In 2005, many commentators focused on the ways in which the Bankruptcy Abuse Prevention and Consumer Protection Act (BAPCPA) impacted individuals filing for chapter 7 bankruptcy. However, as with many modern pieces of legislation, important aspects of the law were frequently overlooked. One of the most important provisions, which amended the Bankruptcy Code’s Section 503(b), represented a minor revolution in the way that suppliers of goods would be compensated in chapter 11 bankruptcies. While relatively restrained in its effects, BAPCPA’s revision of this section of the code created a new order of business in chapter 11 cases.
Before BAPCPA, suppliers of goods were subject to strict rules regarding the reclamation of assets from entities filing for chapter 11 bankruptcy. In order to recover goods, suppliers needed to show specific claims for goods that could be proven to exist in an unchanged form, and additional regulations further cut into the total reclamation that suppliers could expect after litigation. Furthermore, the prior legal requirements on suppliers demanded that they state their desire for reclamation within 10 days after the receipt of goods. However, BAPCPA significantly expanded the rights of suppliers, creating greater legal priority and leeway.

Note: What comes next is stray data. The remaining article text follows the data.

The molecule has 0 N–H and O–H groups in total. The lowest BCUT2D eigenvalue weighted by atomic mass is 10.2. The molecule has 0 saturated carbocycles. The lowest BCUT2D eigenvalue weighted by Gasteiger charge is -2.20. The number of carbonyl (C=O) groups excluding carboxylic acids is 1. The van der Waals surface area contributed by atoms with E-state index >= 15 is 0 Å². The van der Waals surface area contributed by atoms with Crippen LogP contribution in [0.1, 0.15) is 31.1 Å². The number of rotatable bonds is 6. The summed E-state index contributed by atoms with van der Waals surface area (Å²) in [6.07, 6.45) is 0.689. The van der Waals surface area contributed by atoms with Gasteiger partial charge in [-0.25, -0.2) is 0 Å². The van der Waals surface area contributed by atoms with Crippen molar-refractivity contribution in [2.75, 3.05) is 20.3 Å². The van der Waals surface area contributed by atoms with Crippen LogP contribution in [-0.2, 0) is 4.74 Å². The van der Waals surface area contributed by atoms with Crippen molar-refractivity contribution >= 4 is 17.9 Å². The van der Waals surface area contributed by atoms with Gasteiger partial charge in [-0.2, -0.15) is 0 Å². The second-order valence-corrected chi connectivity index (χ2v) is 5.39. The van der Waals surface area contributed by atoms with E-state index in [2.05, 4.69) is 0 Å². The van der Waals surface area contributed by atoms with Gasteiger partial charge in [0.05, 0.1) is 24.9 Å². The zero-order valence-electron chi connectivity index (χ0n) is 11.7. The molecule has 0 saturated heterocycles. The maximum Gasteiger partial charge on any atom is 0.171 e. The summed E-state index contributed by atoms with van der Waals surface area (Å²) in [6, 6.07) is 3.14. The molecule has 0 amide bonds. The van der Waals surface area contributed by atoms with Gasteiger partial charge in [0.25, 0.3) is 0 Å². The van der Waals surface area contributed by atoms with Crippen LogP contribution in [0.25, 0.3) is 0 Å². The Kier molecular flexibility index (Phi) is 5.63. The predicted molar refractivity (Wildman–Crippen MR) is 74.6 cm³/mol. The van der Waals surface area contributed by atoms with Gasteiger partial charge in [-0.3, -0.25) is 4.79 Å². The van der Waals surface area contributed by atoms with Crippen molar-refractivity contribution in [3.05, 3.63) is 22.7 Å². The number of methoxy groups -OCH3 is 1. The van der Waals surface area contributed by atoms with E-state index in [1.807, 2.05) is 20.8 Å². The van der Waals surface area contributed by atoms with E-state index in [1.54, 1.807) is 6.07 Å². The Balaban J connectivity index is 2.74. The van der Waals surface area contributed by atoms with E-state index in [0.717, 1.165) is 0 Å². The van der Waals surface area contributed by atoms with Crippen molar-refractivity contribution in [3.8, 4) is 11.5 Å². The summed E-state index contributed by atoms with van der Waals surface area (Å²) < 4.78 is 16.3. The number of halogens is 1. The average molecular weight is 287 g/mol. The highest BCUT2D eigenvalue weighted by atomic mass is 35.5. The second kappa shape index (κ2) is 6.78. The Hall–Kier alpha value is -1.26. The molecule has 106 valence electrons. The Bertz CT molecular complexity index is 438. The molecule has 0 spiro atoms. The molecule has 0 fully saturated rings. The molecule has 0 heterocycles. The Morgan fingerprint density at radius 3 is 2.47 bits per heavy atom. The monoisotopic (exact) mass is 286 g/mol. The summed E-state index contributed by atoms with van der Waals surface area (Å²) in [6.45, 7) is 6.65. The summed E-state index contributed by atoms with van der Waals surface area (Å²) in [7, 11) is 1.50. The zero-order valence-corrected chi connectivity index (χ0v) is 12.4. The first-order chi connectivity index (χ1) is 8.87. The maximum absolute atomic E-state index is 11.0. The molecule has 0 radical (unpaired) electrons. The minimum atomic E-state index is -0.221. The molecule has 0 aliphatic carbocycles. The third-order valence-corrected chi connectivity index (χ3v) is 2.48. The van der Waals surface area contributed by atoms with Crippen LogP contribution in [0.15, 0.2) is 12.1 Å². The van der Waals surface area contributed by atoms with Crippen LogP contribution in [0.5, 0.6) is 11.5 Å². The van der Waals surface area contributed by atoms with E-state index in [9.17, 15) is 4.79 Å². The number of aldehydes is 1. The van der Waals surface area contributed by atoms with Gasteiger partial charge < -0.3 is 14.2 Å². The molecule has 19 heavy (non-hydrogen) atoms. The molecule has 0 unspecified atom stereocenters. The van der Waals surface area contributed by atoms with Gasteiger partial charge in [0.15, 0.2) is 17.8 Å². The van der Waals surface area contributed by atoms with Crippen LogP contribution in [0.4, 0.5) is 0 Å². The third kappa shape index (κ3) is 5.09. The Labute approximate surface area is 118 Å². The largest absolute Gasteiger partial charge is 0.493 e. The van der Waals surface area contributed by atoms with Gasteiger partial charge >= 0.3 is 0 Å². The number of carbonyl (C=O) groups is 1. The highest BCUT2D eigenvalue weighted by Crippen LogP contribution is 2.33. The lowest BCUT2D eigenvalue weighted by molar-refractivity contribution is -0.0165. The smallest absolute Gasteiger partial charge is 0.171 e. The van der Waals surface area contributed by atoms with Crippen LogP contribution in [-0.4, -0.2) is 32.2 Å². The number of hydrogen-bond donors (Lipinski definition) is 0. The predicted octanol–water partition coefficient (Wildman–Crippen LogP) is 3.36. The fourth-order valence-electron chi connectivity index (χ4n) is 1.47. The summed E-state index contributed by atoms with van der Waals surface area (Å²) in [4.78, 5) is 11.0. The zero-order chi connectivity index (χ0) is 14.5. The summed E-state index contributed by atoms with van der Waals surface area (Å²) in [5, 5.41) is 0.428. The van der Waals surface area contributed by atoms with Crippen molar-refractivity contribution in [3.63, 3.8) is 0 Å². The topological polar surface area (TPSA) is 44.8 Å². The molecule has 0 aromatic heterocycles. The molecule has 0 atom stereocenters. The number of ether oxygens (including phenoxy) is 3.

BAPCPA’s changes revolve around the advancement of goods received in the “ordinary course” of business in the 20 days prior to the filing to a priority status previously reserved for administrative expense claimants, a powerful veto on reorganization efforts. The act further expands suppliers’ time frame for filing reclamation requests to 45 days following delivery and removes the requirements for the goods in question to be in their original, unsold form. As a result of these changes, suppliers of goods have far more legal ammunition for seeking reclamation, even in bankruptcy proceedings involving numerous other creditors, although blanket liens and secured creditors who are undersecured remain a concern.